Three Powerful Ways to Manage Your Emotions When Conversations Get Heated Three Powerful Ways to Manage Your Emotions When Conversations Get Heated Three Powerful Ways to Manage Your Emotions When Conversations Get Heated Michele Hart Law

Date: December 3, 2022 | Author: Michele Hart

If you’re in the midst of divorce – or any conflict for that matter – you can learn how to immediately calm your emotions when things get heated.  When you do, you’ll be able to think clearly and rationally with solutions that work best.

As humans, we all have that automatic knee-jerk emotional reaction when a conversation suddenly turns heated.  Our brains are biologically hardwired to automatically react to a perceived threat to our safety.  The brain’s automatic “fight, flight, or freeze” reaction literally takes over.

That’s when we lose the very part of our brains we need most to think rationally and intentionally.  That’s when we are likely to say something that makes things worse.

But when a relationship is important or if your goal is to settle your divorce amicably, knowing how to pull out of that automatic reaction and choose how best to respond in the moment is far more likely to get you what you ultimately want.

Here are 3 powerful ways to pull out of “fight, flight, or freeze” during a heated conversation or argument:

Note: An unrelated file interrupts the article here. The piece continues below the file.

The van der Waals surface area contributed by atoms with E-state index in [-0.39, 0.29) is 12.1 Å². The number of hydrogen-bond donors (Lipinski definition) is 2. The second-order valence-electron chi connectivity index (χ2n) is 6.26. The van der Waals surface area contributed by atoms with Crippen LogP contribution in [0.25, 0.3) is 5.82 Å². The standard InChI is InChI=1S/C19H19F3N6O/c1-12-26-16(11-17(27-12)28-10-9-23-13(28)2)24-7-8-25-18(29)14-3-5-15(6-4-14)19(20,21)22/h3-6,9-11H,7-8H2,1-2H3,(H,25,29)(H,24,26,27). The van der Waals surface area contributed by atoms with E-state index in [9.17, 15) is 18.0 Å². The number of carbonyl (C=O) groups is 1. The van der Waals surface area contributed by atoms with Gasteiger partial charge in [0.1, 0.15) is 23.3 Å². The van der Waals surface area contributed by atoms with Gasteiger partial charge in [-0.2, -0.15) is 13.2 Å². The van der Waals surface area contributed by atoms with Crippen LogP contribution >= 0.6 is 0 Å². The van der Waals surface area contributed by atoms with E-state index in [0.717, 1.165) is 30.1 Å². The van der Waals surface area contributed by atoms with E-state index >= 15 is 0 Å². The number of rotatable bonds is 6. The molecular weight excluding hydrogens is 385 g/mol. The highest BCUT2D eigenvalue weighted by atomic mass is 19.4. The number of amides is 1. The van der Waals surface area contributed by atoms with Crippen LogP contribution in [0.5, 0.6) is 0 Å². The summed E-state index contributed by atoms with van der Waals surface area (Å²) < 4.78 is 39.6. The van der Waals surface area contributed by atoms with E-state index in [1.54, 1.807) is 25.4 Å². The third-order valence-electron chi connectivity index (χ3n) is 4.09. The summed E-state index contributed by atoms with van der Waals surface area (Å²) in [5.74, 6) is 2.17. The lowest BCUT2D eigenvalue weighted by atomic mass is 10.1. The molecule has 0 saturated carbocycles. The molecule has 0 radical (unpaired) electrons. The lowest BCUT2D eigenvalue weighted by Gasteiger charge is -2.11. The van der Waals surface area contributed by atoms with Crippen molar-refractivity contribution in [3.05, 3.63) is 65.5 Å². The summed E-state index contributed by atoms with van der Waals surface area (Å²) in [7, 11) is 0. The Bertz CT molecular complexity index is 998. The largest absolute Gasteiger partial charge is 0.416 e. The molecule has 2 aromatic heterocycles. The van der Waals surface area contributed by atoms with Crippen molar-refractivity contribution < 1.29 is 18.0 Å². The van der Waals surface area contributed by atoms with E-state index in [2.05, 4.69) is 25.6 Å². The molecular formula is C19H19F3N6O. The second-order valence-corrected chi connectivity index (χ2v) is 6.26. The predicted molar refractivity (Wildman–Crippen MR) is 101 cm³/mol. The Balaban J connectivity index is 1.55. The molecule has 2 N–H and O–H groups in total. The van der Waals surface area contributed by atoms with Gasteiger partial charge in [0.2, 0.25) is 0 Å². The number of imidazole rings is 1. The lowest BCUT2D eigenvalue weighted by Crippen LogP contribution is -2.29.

1.        Pause and notice.

What are you feeling right now?  Do you feel pressure in your chest or is your heart beating faster as your anger rises?  Focusing on these sensations will help the anger dissipate.  According to Harvard brain scientist Dr. Jill Bolte Taylor, emotions last only 90 seconds.  They are really just like waves in the ocean.

What makes emotions last longer than that are the thoughts and stories we tell ourselves about why we’re feeling a certain way.  For instance, feeling frustrated that someone or something should be different than what is.

Instead, try suspending all thoughts about why you feel angry or frustrated or hurt, which will only make that emotion stronger, and simply notice “I’m feeling angry and I feel my heart beating faster and feel tense in my chest.”

2.        Slow your breathing.

Breathe in and count 1-2-3-4.  Breathe out as you count 1-2-3-4-5-6.  Repeat until the emotion subsides and you can think clearly.

3.       Take a break.

If things get too heated, you can always call a time-out.   Suggest when might be a good time to continue the conversation.

Mastering our emotions during conflict is an invaluable life skill.  Just like with exercise, the more consistent you are, the easier it becomes.

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